The process of finding an internship can take many months, so you should start at least 6 months prior to when you want to go to the United States. A U.S. internship has additional fees, such as those for accommodation, food, transportation, lodging and sponsorship of visas. Unpaid internships won’t be able to help with these expenses, while paid internships would.
- Consider the internship as a financial investment in your school and future job.
Since an internship entails “work,” many students anticipate making a sizable salary. That won’t happen very often. You will probably need to invest money and savings to get practical, hands-on training in an internship, a “real-world” classroom that complements your academic studies, just as you must invest in your university education to develop skills.
- Consider different company sizes.
The majority of interns desire to work for a well-known, large corporation because they believe it will enhance their resumes. Despite the fact that large corporations provide excellent internship opportunities, small and medium-sized businesses frequently allow interns more freedom and exposure to more difficult assignments.
- Investigate the many areas of the US.
In addition to New York, Boston, Chicago, and Los Angeles, there are thousands of other places where you can find internship opportunities. Remember that living expenses (rent, food, etc.) are much lower in smaller cities. Public transportation might not be as established, so you might need to buy a vehicle or a bike (which is a great choice!). Research the weather patterns because the climate varies.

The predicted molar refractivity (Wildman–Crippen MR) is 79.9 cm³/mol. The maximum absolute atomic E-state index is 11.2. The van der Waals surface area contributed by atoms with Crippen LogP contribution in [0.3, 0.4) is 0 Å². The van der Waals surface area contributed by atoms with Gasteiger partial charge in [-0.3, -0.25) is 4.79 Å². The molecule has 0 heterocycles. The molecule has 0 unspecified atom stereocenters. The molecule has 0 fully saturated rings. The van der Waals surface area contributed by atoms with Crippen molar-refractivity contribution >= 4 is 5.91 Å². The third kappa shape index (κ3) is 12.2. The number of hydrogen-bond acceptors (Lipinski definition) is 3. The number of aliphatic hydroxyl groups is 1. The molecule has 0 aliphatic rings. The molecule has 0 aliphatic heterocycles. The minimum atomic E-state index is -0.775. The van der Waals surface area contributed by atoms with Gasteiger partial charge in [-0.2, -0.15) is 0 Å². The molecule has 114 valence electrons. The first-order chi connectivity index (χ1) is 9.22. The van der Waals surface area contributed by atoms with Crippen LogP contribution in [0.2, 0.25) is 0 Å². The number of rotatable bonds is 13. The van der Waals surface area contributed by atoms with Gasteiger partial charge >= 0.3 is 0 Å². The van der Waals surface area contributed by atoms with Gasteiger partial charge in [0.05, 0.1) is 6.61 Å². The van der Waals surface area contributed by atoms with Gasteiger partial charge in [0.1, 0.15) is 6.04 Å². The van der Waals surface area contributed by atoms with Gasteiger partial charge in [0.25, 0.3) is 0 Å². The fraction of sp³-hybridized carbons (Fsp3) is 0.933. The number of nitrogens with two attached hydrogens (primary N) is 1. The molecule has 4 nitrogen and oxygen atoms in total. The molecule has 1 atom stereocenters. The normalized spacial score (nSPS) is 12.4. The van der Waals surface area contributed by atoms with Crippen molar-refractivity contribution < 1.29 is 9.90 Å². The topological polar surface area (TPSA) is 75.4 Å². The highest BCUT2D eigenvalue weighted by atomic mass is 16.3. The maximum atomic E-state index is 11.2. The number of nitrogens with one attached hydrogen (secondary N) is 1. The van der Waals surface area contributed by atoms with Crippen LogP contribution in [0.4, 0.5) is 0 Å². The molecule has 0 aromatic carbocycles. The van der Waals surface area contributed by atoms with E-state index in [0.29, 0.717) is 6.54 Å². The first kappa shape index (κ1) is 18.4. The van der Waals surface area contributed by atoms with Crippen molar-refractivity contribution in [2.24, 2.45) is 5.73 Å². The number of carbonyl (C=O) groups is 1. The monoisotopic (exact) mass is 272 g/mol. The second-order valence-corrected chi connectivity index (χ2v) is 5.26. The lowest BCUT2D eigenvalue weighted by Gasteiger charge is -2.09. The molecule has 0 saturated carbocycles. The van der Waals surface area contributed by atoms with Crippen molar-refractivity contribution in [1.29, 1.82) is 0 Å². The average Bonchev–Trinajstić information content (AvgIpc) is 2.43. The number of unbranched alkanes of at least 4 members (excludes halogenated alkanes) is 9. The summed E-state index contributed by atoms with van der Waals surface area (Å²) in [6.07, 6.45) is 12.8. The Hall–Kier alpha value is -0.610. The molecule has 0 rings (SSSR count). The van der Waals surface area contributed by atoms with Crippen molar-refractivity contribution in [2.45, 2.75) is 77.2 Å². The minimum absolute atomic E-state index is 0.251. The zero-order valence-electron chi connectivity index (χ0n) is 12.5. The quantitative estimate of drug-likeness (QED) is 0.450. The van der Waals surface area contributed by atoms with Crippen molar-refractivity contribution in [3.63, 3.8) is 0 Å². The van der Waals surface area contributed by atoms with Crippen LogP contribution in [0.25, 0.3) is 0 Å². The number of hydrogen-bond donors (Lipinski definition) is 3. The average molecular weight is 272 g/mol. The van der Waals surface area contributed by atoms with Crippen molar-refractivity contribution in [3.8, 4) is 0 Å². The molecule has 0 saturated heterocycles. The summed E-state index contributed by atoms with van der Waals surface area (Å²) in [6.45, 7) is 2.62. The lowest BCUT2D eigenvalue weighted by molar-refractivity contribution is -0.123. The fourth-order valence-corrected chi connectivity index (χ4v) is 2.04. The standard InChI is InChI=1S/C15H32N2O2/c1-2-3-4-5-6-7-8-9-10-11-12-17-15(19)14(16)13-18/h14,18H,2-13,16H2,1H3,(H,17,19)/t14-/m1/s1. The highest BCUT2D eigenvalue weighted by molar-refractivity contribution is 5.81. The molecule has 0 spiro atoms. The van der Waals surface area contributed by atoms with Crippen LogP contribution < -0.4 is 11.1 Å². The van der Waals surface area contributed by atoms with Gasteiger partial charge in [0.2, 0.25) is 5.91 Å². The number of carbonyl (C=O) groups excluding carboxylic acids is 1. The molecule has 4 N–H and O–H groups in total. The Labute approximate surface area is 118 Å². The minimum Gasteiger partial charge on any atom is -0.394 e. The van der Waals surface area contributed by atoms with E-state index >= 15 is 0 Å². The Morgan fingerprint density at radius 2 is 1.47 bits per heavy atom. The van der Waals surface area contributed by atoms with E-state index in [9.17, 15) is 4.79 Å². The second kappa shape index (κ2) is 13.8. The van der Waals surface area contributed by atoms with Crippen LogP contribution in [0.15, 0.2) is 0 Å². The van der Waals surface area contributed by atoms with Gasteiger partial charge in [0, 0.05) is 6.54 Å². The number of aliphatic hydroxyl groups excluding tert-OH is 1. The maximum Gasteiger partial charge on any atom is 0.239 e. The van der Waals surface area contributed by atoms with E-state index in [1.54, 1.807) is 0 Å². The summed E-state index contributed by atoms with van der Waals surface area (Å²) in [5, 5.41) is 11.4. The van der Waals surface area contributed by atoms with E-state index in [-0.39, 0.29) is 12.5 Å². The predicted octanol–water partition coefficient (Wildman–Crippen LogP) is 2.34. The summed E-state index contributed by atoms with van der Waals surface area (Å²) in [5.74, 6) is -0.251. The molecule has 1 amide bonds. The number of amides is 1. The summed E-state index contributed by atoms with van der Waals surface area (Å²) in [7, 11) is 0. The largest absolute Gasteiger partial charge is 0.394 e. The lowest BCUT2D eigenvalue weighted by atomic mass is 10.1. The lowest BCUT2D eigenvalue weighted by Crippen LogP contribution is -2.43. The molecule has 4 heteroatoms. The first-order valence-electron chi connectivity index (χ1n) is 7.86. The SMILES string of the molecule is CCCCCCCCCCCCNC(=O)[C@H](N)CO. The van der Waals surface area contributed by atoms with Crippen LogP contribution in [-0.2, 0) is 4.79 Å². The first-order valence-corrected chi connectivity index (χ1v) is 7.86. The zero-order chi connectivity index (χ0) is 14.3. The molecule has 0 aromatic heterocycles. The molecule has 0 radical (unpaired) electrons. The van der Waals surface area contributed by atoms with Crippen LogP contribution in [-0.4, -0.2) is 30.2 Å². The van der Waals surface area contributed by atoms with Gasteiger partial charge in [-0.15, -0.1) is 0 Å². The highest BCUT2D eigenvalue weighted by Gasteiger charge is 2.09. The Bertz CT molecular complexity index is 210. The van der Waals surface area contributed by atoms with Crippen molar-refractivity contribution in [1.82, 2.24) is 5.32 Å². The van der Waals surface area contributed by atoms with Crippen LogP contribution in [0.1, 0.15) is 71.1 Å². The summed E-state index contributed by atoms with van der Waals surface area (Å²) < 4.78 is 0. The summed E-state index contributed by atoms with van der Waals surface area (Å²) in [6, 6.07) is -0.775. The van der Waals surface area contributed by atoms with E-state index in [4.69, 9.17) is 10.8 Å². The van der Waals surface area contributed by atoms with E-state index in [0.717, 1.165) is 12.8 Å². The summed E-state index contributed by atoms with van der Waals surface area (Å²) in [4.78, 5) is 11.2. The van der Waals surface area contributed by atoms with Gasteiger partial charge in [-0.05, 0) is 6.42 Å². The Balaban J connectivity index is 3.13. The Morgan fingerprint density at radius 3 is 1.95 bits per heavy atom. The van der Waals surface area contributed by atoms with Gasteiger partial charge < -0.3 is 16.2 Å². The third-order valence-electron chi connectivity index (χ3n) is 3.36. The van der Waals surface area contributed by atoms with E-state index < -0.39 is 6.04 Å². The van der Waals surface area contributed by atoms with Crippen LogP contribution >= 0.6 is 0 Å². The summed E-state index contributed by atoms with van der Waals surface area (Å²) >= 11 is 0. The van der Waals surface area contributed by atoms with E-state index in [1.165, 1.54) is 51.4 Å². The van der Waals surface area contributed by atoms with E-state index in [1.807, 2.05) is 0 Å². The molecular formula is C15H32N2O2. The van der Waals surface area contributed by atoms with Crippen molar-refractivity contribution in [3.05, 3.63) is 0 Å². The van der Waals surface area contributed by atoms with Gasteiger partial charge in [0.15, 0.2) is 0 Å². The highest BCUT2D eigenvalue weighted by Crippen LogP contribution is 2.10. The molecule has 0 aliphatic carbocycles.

- Take the lead and be open to new experiences and challenges.
Students that possess these traits and are aware of how the internship experience benefits both the intern and the company tend to have the most successful internships. If you believe that everything will be taken care of for you and that you won’t have any problems while you are in the United States, you should definitely rethink whether you are prepared for an overseas internship and obtain further experience in your home country first.
Getting an internship programme in the United States
The easiest strategy to find an internship in the USA is to use your networks, as was earlier suggested. In the end, people prefer to work with “the known quantity”—someone they are familiar with.
In a 12-month survey of 600 organisations and 1.5 million job seekers, Lever, a recruitment software, discovered that 8% of referred candidates were hired. Only 1.2% of candidates who applied through any other means were hired.
Although recommendations are fantastic, the standard of applying to internships that are advertised still stands. Some good starting points for your internship search are as follows:
- Go Overseas: Their internships job board features fresh listings every day.
- Dream Careers: Another source of internships for students from abroad.
- Global Experiences: Places students in internships both inside the U.S and outside the USA.
- USA Internships: A placement agency for interns.
- Indeed: A search engine for jobs and internships.
- Fulbright Program: A U.S. government-sponsored program.
Do you still have questions regarding internships in the USA that have not been answered in this article? Then sign up on setlinn to meet and interact with great minds in the “live, work and school, abroad community”, where you can ask your questions and meet great people.